International Marine Contractors Association

Catching Up With IMCA


It has been 10 months since IRJ last sat down with Hugh Williams, CEO of the International Marine Contractors Association (IMCA), and picking up where we left off back then looked like it could be tricky. With over 700 members spanning the offshore industry worldwide and a wealth of target issues, involvements and projects going on at any given time, leave IMCA for more than a couple of weeks and you have a lot to catch up on. Pleasingly, Williams has all sorts of encouraging news for us, following a particularly turbulent and headline-grabbing time for offshore. IRJ was thrilled to catch up with the association and hear about the industry’s promising developments today and IMCA’s exciting plans for the coming months.

Nuala Gallagher: We last spoke in September 2009, how have things been going for IMCA and the marine contracting industry over the past 10 months?

Hugh Williams: It’s a pleasure to be talking to you again! In terms of the industry, I think we discussed last time that towards the end of 2008, the offshore construction sector had decided to commence a new-build program, for the first time in 30 years. This came from the confidence in the offshore industry from 2005 to 2008. Then came the credit crunch.  It’s been around for two years now and it has had its effect on the offshore sector. Contracts were delayed and cancelled.  A few of the new vessels were cancelled, but many were built and some of them have been underutilized in the first few years of their life, which is a pretty tough situation. I would say towards the end of 2009 and beginning of 2010, things were beginning to look up. We were getting back on our feet again. The work of the marine contractor is of course dictated by oil which relies on the optimism of the oil companies.

Since April and the Gulf of Mexico, BP incident, we have been plunged into a period of doubt again.  We don’t really know what is going to happen but there could be another slowdown or new regulations might emerge.

In terms of IMCA and what we’re doing, last September I think we had just announced that we had reached 600 members. Well, it’s 700 now. We’ve continued to grow very fast this year, which is good. That continues to spread the word and recognition of IMCA around the world which is very important. We need to continue to look at the structure of the association to make sure it’s right to deal with the growth of our membership and the aspiration of our members for us to help them. In that connection, we moved to bigger and better offices before Christmas which provide scope for expansion. We also have quite a few new staff since then, so we are continuing to grow as a secretariat in order to support our members.

NG: In our last interview we talked about IMCA’s focus on Rio and Brazil and the building up of your new Central & South America section, formed June 1, 2009. That’s just over a year ago, how has that grown and how healthy is the industry there for its contractors?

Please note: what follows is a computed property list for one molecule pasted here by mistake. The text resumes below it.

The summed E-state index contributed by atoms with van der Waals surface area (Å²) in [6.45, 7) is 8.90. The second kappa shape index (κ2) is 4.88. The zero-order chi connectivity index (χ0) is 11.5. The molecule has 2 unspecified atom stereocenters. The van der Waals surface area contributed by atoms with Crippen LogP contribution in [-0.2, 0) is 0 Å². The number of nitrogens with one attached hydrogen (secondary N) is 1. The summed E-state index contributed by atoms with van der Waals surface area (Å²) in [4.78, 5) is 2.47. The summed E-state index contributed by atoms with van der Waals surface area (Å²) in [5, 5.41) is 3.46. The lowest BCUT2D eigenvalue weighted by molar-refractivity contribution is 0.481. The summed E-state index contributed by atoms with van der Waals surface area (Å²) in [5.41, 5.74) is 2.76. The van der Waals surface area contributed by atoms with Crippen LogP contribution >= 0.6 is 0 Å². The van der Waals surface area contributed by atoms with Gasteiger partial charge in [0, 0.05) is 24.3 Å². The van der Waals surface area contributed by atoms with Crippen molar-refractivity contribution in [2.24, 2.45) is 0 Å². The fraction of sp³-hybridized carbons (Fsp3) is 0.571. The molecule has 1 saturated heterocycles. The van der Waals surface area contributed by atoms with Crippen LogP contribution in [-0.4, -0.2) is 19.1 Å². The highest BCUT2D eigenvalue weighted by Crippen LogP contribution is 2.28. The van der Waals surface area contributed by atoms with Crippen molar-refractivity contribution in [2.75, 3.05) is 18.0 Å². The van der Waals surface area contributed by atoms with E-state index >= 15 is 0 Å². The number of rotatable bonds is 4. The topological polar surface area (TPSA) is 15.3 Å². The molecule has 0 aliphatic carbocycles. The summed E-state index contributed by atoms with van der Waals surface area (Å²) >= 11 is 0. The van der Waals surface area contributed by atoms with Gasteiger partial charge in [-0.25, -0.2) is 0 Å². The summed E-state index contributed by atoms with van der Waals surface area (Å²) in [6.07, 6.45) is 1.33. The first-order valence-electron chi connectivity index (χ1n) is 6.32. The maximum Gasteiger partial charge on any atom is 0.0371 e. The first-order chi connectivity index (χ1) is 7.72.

HW: Everything went according to plan last year. Last September we discussed   the plans for our annual seminar in November in Rio. We were concerned about attendance in a new location for us and with some travel bans around.  So, we were delighted that we got a great attendance of over 300 people which is a huge number at such an event. We had also had a record 28 exhibitors. The event really launched the IMCA section in that region generating a lot of new links and recognition.

So the section has been launched and since then we’ve elected the regional chairman and vice-chairman.  There’s still a lot to do to get more members to join in the region and there is quite a lot to do to get further recognition in the region, being firstly Brazil, and then the wider region, like Mexico, Venezuela and Argentina. There’s more to do but we’re pleased with our start and now we will have regular meetings in the region.

At our first meeting in April we had a good attendance and cemented our relationship with our Brazilian counterparts IBP, (Instituto Brasileiro de Petróleo e Gás) the Brazilian Association for our industry. They sponsored our conference last year and we will sponsor Rio Oil & Gas which is a huge event in September this year. I think it’s a very important relationship that we have established and we’re very pleased to support one another.

Secondly, I’d like to mention Petrobras itself which is hugely dominant in offshore Brazil.  Petrobras has lots of projects going on with lots of input from IMCA members. I think it’s good to see in the last year or so that Petrobras has continued to support a very big program of projects right through the credit crunch. So, the focus of worldwide construction companies, if it wasn’t on Brazil before, has switched more in that direction because there will be work there, whereas in some other parts there may be some delays.

I think it’s been a good start for IMCA in South America but we still have a lot of things to do. One success was finding a way forward for recognising IMCA’s diving in Brazil.  Other technical topics will follow as well as spreading geographically, as mentioned, from Brazil to include Mexico, Venezuela and Argentina.

NG: Great. So where’s next for IMCA? Are there plans to build up your work in any other sections of the world or perhaps even to enter any new waters?